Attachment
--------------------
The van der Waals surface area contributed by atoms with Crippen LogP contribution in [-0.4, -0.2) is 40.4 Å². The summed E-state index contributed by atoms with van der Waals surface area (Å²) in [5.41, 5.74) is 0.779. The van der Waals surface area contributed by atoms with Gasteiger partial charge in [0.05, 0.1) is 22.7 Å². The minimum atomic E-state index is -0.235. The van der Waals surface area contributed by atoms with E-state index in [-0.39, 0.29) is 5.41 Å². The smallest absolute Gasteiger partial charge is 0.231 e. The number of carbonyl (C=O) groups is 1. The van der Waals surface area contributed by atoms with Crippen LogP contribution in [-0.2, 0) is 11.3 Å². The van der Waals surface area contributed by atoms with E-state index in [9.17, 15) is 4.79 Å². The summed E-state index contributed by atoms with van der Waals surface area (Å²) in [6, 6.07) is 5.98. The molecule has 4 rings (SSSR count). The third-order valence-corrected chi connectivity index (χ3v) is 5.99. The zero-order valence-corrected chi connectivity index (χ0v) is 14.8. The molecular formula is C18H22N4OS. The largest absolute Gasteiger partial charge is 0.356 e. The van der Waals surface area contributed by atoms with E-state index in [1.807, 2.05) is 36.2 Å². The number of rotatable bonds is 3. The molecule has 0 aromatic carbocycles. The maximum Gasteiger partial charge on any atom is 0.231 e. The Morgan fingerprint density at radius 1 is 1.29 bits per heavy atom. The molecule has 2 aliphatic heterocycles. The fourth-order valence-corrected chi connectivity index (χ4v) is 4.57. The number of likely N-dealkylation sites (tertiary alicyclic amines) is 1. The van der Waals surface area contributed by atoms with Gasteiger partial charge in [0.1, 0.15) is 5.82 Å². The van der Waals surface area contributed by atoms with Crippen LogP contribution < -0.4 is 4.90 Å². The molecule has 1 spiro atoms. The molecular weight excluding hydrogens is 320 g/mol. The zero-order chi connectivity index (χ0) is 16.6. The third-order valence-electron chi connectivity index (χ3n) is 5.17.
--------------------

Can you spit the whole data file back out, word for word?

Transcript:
The van der Waals surface area contributed by atoms with Crippen LogP contribution in [-0.4, -0.2) is 40.4 Å². The summed E-state index contributed by atoms with van der Waals surface area (Å²) in [5.41, 5.74) is 0.779. The van der Waals surface area contributed by atoms with Gasteiger partial charge in [0.05, 0.1) is 22.7 Å². The minimum atomic E-state index is -0.235. The van der Waals surface area contributed by atoms with E-state index in [-0.39, 0.29) is 5.41 Å². The smallest absolute Gasteiger partial charge is 0.231 e. The number of carbonyl (C=O) groups is 1. The van der Waals surface area contributed by atoms with Crippen LogP contribution in [-0.2, 0) is 11.3 Å². The van der Waals surface area contributed by atoms with E-state index in [9.17, 15) is 4.79 Å². The summed E-state index contributed by atoms with van der Waals surface area (Å²) in [6, 6.07) is 5.98. The molecule has 4 rings (SSSR count). The third-order valence-corrected chi connectivity index (χ3v) is 5.99. The zero-order valence-corrected chi connectivity index (χ0v) is 14.8. The molecular formula is C18H22N4OS. The largest absolute Gasteiger partial charge is 0.356 e. The van der Waals surface area contributed by atoms with E-state index in [1.807, 2.05) is 36.2 Å². The number of rotatable bonds is 3. The molecule has 0 aromatic carbocycles. The maximum Gasteiger partial charge on any atom is 0.231 e. The Morgan fingerprint density at radius 1 is 1.29 bits per heavy atom. The molecule has 2 aliphatic heterocycles. The fourth-order valence-corrected chi connectivity index (χ4v) is 4.57. The number of likely N-dealkylation sites (tertiary alicyclic amines) is 1. The van der Waals surface area contributed by atoms with Gasteiger partial charge in [0.1, 0.15) is 5.82 Å². The van der Waals surface area contributed by atoms with Crippen LogP contribution < -0.4 is 4.90 Å². The molecule has 1 spiro atoms. The molecular weight excluding hydrogens is 320 g/mol. The zero-order chi connectivity index (χ0) is 16.6. The third-order valence-electron chi connectivity index (χ3n) is 5.17.